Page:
Monday, October 02, 2006


Tradition has its place inside the halls of high school. Year after year, events like Senior Ball, Junior Prom, and Homecoming send the interested girls into the dress shops and hair salons, while the boys drop off at the flower shop and the tuxedo shop.
In the case of Homecoming, students vote on a number of potential Kings, Queens, and honorary court members. These students give speeches designed to encourage the student body to see them for who they are--NHS members, cheerleader, ASB President. But does the entire student body need to be summoned to the gymansium on two separate days?
It's not that these students being honored haven't offered something to the student body by way of, hopefully, positive contributions. It's not that those same students shouldn't be honored for what they have accomplished in their four years. It is, however, sad that so many students must be reminded of how they aren't the pretty ones, or the popular ones.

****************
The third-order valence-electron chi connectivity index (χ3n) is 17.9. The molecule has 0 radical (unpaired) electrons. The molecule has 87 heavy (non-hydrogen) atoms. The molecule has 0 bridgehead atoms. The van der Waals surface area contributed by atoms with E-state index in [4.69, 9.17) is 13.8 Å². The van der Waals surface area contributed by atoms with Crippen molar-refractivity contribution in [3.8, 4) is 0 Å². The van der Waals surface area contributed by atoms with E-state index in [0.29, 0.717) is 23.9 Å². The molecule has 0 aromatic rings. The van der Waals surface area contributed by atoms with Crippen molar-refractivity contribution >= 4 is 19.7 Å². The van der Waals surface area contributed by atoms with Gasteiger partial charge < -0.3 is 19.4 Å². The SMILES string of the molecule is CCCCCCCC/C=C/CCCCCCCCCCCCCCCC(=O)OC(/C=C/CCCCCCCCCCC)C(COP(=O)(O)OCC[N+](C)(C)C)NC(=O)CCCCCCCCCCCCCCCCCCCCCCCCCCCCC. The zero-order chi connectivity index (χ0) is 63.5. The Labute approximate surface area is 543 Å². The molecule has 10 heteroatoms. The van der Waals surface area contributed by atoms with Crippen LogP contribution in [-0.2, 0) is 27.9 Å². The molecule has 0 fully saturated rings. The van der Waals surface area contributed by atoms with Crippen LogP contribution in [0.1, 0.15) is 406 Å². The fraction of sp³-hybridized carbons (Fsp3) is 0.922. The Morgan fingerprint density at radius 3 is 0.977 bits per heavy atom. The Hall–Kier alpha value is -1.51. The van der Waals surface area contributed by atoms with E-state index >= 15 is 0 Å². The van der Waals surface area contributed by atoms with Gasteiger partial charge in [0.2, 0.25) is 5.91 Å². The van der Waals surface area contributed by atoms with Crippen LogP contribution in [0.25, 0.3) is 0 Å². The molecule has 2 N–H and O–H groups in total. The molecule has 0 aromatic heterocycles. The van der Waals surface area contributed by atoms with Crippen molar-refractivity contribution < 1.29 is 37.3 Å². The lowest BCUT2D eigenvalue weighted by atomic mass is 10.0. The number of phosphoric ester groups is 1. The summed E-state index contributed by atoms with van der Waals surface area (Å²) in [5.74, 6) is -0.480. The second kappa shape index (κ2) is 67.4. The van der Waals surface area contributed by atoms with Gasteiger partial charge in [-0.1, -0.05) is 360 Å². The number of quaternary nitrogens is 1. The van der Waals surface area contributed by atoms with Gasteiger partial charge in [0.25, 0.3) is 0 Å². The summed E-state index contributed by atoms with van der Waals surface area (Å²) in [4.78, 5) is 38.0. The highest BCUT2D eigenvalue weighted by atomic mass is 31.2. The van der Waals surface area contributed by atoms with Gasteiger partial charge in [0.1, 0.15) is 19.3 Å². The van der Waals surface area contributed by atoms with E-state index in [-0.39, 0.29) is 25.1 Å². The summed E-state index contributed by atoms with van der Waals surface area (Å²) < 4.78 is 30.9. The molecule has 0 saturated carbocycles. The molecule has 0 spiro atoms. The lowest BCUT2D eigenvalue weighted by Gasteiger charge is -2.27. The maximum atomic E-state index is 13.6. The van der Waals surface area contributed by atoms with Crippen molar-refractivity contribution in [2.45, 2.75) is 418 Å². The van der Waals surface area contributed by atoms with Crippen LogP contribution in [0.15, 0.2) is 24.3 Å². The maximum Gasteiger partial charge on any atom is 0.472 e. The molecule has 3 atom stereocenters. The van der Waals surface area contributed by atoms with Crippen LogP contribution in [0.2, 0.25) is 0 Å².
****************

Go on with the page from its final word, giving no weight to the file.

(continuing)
Every year this tradition continues, worthy candidates who offer much more to a campus than some who are elected, get forgotten. Yet, their contributions mean so much more than the Varsity athlete or NHS member. I also wonder about the number of students who would give anything to be a part of ASB or other influential student body groups but must head home to pick up their sibling from school so mom or dad can go to work. What about them?
Don't get me wrong, I believe that tradition is important. But we must at least admit that, in light of high school culture, it can sometimes be painful.


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